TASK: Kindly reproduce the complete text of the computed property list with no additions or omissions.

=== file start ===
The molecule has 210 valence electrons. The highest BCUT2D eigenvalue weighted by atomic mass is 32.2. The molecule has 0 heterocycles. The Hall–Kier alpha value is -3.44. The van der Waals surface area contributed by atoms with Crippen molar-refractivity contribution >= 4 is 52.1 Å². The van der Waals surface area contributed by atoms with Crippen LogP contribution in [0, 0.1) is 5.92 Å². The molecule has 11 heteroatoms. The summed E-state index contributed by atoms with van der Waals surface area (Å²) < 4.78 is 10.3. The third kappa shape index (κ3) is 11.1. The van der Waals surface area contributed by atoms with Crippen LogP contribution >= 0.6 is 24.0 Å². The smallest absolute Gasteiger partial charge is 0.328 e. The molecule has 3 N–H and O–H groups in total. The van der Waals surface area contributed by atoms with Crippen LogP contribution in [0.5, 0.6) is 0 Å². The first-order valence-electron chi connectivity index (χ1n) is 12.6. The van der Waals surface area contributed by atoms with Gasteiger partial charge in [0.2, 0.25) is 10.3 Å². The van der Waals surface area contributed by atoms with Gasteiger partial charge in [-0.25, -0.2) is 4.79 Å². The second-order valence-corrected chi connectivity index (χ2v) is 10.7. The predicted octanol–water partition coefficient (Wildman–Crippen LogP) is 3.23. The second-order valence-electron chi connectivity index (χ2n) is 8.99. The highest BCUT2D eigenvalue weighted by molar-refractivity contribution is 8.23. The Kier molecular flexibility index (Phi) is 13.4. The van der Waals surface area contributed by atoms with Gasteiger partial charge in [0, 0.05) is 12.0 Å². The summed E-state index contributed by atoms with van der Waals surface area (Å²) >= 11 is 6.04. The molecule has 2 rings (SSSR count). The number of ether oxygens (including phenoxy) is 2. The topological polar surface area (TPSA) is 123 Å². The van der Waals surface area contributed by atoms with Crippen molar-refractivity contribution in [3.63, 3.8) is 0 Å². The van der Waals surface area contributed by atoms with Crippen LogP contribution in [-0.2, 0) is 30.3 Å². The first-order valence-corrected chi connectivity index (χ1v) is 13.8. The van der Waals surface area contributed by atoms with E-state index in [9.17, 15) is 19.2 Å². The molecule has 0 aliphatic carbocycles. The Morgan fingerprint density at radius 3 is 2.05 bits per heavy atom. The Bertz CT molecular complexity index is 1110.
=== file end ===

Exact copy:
The molecule has 210 valence electrons. The highest BCUT2D eigenvalue weighted by atomic mass is 32.2. The molecule has 0 heterocycles. The Hall–Kier alpha value is -3.44. The van der Waals surface area contributed by atoms with Crippen molar-refractivity contribution >= 4 is 52.1 Å². The van der Waals surface area contributed by atoms with Crippen LogP contribution in [0, 0.1) is 5.92 Å². The molecule has 11 heteroatoms. The summed E-state index contributed by atoms with van der Waals surface area (Å²) < 4.78 is 10.3. The third kappa shape index (κ3) is 11.1. The van der Waals surface area contributed by atoms with Crippen LogP contribution >= 0.6 is 24.0 Å². The smallest absolute Gasteiger partial charge is 0.328 e. The molecule has 3 N–H and O–H groups in total. The van der Waals surface area contributed by atoms with Crippen LogP contribution in [0.5, 0.6) is 0 Å². The first-order valence-electron chi connectivity index (χ1n) is 12.6. The van der Waals surface area contributed by atoms with Gasteiger partial charge in [0.2, 0.25) is 10.3 Å². The van der Waals surface area contributed by atoms with Gasteiger partial charge in [-0.25, -0.2) is 4.79 Å². The second-order valence-corrected chi connectivity index (χ2v) is 10.7. The predicted octanol–water partition coefficient (Wildman–Crippen LogP) is 3.23. The second-order valence-electron chi connectivity index (χ2n) is 8.99. The highest BCUT2D eigenvalue weighted by molar-refractivity contribution is 8.23. The Kier molecular flexibility index (Phi) is 13.4. The van der Waals surface area contributed by atoms with Gasteiger partial charge in [0, 0.05) is 12.0 Å². The summed E-state index contributed by atoms with van der Waals surface area (Å²) >= 11 is 6.04. The molecule has 2 rings (SSSR count). The number of ether oxygens (including phenoxy) is 2. The topological polar surface area (TPSA) is 123 Å². The van der Waals surface area contributed by atoms with Crippen molar-refractivity contribution in [3.63, 3.8) is 0 Å². The van der Waals surface area contributed by atoms with Crippen LogP contribution in [-0.2, 0) is 30.3 Å². The first-order valence-corrected chi connectivity index (χ1v) is 13.8. The van der Waals surface area contributed by atoms with E-state index in [9.17, 15) is 19.2 Å². The molecule has 0 aliphatic carbocycles. The Morgan fingerprint density at radius 3 is 2.05 bits per heavy atom. The Bertz CT molecular complexity index is 1110.